As a Catholic, Day would never have countenanced such a cheap and self-serving protestation of Catholic innocence. A good Confession requires a better examination of conscience.
“Our Church and our culture are at an important crossroads,” Chapp says (page 30-31). “If you do not share the view that we are in a unique and decisive moment, then what I am saying here will probably not speak to you. You will most likely find it to be an over the top exercise in exaggerated hyperventilation.” I do believe that we are at a crossroads, a unique and decisive moment, even what Balthasar called “Ernstfall, which is a German term that means a moment of existential crisis that imposes on us a choice” (page 25). It is because I do realize the urgency of the moment that what Chapp is saying does not speak to me. Chapp “pulls no punches.” He “cannot speak otherwise or in a different tone because these are most truly my deepest convictions.” What is the choice this existential crisis demands of us? Nothing less than “a repristination of the faith.” And when do we want it? “Now!”
A person who offers repristination of the faith as the remedy to the existential crisis that the world is suffering today is someone with no clue as to the real depth of what we are facing and the stark choices the times are demanding we make. This is evident, too, in Chapp’s disparagement of the resisters amongst us, “burning hundreds of draft cards in protest of the Vietnam War seemed of far more importance than growing beets for the local community food pantry” (page 164). How to respond to such ignorance? Dr. Martin Luther King said of those who questioned his own participation in protests against that war, “Indeed, their questions suggest that they do not know the world in which they live.”
In the December, 1966, issue of The Catholic Worker, Thomas Merton in an article “Albert Camus and the Church,” quoted Camus:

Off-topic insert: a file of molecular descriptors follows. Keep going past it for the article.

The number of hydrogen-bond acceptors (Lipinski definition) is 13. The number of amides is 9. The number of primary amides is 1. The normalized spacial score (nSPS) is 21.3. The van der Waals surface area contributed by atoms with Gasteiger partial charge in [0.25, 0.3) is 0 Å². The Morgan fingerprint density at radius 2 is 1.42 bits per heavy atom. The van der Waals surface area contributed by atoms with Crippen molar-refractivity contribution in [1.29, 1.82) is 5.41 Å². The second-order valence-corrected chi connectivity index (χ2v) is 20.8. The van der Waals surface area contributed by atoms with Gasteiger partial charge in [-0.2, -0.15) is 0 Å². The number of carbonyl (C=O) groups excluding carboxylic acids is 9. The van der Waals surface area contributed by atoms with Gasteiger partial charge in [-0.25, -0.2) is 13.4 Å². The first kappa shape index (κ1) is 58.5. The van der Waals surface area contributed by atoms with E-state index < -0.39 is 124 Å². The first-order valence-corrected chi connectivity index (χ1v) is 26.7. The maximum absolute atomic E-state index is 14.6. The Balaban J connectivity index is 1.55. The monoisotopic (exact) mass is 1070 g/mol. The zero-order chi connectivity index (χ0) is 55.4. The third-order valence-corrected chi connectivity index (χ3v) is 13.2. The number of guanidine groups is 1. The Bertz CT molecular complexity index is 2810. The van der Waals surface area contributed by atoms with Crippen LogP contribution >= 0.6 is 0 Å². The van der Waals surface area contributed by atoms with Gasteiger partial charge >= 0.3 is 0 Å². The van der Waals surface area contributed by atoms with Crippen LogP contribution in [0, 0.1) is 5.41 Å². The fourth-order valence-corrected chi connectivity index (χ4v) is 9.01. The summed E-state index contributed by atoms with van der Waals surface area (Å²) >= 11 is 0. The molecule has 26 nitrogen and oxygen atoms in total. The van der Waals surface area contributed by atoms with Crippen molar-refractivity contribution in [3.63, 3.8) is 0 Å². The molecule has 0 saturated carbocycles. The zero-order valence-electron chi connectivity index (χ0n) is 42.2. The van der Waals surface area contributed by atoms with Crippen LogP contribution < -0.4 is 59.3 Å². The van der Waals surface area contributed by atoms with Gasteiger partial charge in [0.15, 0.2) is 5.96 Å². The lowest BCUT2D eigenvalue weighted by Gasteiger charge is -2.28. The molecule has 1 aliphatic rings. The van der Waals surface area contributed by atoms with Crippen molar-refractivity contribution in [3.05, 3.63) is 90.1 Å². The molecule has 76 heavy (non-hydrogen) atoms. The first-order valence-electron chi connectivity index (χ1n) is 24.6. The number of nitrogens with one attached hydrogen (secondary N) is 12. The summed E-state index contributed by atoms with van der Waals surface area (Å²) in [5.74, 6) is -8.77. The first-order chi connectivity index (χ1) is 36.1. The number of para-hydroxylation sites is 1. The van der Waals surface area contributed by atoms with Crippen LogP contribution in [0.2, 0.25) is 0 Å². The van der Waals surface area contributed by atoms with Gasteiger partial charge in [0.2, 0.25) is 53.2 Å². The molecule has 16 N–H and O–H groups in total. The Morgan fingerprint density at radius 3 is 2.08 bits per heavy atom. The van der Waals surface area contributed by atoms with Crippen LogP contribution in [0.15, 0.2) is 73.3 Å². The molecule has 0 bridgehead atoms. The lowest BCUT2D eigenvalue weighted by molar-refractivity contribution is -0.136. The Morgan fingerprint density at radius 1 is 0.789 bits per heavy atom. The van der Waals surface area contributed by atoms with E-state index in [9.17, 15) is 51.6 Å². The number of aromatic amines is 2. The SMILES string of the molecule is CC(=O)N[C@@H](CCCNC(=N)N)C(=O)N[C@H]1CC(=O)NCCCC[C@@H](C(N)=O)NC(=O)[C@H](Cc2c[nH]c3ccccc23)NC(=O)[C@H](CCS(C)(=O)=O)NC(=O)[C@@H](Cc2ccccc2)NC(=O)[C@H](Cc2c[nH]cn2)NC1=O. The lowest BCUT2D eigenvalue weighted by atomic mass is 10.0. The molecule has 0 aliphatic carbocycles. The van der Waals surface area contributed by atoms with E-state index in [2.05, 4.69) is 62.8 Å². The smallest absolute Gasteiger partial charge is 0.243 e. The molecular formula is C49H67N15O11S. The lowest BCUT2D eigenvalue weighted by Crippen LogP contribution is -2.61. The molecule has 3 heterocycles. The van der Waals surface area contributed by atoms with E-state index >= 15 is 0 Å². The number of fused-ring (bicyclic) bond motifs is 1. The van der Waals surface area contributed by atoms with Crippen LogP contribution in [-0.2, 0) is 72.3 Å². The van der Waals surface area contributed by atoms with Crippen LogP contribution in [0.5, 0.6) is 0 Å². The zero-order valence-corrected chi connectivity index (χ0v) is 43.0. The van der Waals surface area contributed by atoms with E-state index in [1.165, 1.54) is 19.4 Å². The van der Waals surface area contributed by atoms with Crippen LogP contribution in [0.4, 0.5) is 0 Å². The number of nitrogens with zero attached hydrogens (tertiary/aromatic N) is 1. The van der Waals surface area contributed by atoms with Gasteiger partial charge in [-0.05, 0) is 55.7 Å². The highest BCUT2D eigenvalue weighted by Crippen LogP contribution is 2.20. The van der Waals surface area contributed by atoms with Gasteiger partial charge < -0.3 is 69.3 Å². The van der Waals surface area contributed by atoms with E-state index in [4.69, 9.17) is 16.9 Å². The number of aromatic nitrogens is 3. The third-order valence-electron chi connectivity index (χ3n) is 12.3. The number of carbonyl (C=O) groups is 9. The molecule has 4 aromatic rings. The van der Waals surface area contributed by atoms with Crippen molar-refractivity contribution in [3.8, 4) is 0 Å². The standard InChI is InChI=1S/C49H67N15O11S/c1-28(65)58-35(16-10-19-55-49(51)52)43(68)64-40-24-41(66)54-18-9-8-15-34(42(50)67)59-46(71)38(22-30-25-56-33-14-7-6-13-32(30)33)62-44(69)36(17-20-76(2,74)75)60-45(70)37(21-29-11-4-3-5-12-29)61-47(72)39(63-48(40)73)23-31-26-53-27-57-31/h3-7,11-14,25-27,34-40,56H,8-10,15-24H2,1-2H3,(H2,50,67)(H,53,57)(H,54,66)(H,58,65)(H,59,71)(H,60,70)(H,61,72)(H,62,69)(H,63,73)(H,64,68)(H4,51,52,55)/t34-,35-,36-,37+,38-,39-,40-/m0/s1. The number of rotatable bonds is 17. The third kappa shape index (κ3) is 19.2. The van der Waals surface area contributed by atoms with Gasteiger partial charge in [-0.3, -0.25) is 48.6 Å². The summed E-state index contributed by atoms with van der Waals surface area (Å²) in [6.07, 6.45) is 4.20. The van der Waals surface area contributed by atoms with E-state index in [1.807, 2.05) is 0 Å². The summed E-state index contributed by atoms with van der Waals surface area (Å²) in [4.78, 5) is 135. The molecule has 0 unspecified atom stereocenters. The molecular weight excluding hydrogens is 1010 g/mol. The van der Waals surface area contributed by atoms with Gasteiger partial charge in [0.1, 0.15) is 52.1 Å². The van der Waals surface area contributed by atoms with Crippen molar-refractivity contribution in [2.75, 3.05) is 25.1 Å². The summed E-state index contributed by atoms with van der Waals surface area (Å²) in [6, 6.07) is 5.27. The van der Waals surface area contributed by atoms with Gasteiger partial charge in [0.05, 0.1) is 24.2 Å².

What the world expects of Christians is that Christians should speak out, loud and clear, and that they should voice their condemnation in such a way that never a doubt, never the slightest doubt, could rise in the heart of the simplest man. That they should get away from abstraction and confront the blood-stained face history has taken on today. The gathering we need today is the gathering together of men who are resolved to speak out dearly and pay with their own person.
Chapp’s deepest conviction, on the contrary, is that what the world needs of Christians today is a retreat into the abstraction of repristination.
“If you listen to Peter and Dorothy carefully, you will understand that for them,” Chapp says, “the most subversive ‘political’ action that one can engage in is going to Mass” (page 164). But Chapp does not listen to Peter and Dorothy. Even here, he must resort to quoting Joseph Ratzinger (again) in order to explain what Peter and Dorothy thought. Peter and Dorothy appear in Chapp’s Confession only as bobble-head dolls on his dashboard, thoughtlessly nodding at every bump in the road. Listening to Ratzinger has not helped Chapp understand Peter and Dorothy.
Listening to Peter carefully, you will understand that for him
We cannot imitate the Sacrifice of Christ on Calvary by trying to get all we can.
We can only imitate the Sacrifice of Christ on Calvary by trying to give all we can.
Listening to Dorothy carefully, you will understand that for her,
The great scandal of the age is that those without the sacraments are so often superior in charity, courage, even laying down their lives for their brothers, to the “practicing Catholic” who partakes of the Sacraments of Penance and Holy Eucharist and then stands by while his brother is exploited, starved, beaten, and goes on living his bourgeois life, his whole work being to maintain “his standard of living,” and neglecting the one thing needful, love of God and brother. In the union field, even in this country, it has been the union organizer, often the Communist, who has risked jail and beatings to organize textile workers and migrant workers while the Catholic too often stands by and accepts the benefits of the union and does not earn them. Both Mauriac and Maritain have said that he who loves his brother and works for justice is working for Christ even though he deny Him; that is, deny Him as he sees Him in the nominal Christian. Perhaps they accept Him on the Cross where He took our sins upon Himself. What a grace to recognize Him so!